It seems to me that certainly the former Attorney General as well as other senior officials of the Bush administration ought to be held accountable for their actions. This view seems supported by international law. The USA is bound by the UN Convention against Torture, and so is obliged to prosecute anyone against whom clear evidence exists. It is unclear to me why Obama chose not to hold them accountable. One wonders whether he is already oncerned about the question of whether he and his government mates could be prosecuted for their potential future illegal activities... - Surely, if the illegal act of committing, ordering or authorising torture is insufficient to trigger prosecutions under the Obama administration, one wonders what would be worthy of its attention. It seems as if for reasons of cheap political expedience justice related considerations were sacrificed by the man you should not believe in.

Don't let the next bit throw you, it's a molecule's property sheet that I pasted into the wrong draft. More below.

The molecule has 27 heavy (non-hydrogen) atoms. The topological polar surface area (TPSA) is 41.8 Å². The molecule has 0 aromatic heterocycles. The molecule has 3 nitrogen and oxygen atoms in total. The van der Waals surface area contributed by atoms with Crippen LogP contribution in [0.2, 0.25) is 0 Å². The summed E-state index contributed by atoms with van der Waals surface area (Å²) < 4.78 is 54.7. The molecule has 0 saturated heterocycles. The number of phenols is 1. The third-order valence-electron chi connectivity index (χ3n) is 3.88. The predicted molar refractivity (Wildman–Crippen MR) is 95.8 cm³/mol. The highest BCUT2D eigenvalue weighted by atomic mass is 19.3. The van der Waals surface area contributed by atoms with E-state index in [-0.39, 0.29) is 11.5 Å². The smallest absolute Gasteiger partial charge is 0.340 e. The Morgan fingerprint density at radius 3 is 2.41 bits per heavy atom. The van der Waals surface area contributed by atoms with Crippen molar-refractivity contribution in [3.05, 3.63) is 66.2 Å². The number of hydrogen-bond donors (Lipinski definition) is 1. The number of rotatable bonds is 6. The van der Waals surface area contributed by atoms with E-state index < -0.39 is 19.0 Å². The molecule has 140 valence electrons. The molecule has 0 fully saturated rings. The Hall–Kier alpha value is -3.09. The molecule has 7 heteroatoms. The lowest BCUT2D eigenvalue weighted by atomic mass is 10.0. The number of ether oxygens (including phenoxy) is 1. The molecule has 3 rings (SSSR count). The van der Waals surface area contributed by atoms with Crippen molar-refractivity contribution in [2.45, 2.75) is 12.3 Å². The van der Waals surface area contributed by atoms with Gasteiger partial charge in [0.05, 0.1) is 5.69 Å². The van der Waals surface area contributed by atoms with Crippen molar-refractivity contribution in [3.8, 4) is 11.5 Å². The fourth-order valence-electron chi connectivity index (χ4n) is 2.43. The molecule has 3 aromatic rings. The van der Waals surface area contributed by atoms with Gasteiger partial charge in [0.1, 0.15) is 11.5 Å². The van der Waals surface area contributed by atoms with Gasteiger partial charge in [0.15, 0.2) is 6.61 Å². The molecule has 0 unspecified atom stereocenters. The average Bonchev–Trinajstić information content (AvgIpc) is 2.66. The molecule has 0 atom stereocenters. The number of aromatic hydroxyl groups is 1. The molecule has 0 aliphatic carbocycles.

Another sign of spinelessness - or a sign of more to come from Obama?
Monday, April 13, 2009
Sunday, April 12, 2009
Well, fair enough, the good German bishop is paid to run propaganda campaigns against non-believers [in Germant only about 22% of the population believe unequivocally that God exists, while 23% do not (the rest is sitting on the philosophical fence)], but still. He chose to ignore that it wasn't atheism that motivated the Nazis or the Soviet style communists but Nazi ideology and Soviet style communist ideology. So, both with respect to the Nazi crimes and to the Soviety style communist crimes atheism did not trigger the horrendous crimes committed.